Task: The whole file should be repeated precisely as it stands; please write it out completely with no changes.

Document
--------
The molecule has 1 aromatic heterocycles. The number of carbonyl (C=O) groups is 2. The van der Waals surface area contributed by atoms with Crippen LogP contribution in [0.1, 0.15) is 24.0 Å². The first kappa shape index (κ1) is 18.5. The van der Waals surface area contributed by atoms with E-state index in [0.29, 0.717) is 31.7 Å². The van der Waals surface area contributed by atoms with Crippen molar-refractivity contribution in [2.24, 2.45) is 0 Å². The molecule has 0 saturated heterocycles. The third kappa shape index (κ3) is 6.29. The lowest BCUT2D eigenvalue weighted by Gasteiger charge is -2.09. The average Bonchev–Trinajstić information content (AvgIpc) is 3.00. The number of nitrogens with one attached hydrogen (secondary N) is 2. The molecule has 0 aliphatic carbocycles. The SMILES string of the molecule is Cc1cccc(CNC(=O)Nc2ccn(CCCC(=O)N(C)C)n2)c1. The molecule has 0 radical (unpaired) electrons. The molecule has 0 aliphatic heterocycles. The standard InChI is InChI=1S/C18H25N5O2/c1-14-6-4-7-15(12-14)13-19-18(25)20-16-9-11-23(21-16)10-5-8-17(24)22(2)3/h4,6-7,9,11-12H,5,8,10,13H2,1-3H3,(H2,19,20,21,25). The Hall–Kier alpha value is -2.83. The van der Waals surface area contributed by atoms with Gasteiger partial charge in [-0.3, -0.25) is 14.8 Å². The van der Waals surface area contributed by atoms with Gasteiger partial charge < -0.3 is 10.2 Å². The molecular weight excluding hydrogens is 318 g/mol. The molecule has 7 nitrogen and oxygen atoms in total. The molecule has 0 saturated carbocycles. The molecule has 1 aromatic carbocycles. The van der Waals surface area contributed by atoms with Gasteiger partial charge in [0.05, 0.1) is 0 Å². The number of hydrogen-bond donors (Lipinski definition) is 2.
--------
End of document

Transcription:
The molecule has 1 aromatic heterocycles. The number of carbonyl (C=O) groups is 2. The van der Waals surface area contributed by atoms with Crippen LogP contribution in [0.1, 0.15) is 24.0 Å². The first kappa shape index (κ1) is 18.5. The van der Waals surface area contributed by atoms with E-state index in [0.29, 0.717) is 31.7 Å². The van der Waals surface area contributed by atoms with Crippen molar-refractivity contribution in [2.24, 2.45) is 0 Å². The molecule has 0 saturated heterocycles. The third kappa shape index (κ3) is 6.29. The lowest BCUT2D eigenvalue weighted by Gasteiger charge is -2.09. The average Bonchev–Trinajstić information content (AvgIpc) is 3.00. The number of nitrogens with one attached hydrogen (secondary N) is 2. The molecule has 0 aliphatic carbocycles. The SMILES string of the molecule is Cc1cccc(CNC(=O)Nc2ccn(CCCC(=O)N(C)C)n2)c1. The molecule has 0 radical (unpaired) electrons. The molecule has 0 aliphatic heterocycles. The standard InChI is InChI=1S/C18H25N5O2/c1-14-6-4-7-15(12-14)13-19-18(25)20-16-9-11-23(21-16)10-5-8-17(24)22(2)3/h4,6-7,9,11-12H,5,8,10,13H2,1-3H3,(H2,19,20,21,25). The Hall–Kier alpha value is -2.83. The van der Waals surface area contributed by atoms with Gasteiger partial charge in [-0.3, -0.25) is 14.8 Å². The van der Waals surface area contributed by atoms with Gasteiger partial charge < -0.3 is 10.2 Å². The molecular weight excluding hydrogens is 318 g/mol. The molecule has 7 nitrogen and oxygen atoms in total. The molecule has 0 saturated carbocycles. The molecule has 1 aromatic carbocycles. The van der Waals surface area contributed by atoms with Gasteiger partial charge in [0.05, 0.1) is 0 Å². The number of hydrogen-bond donors (Lipinski definition) is 2.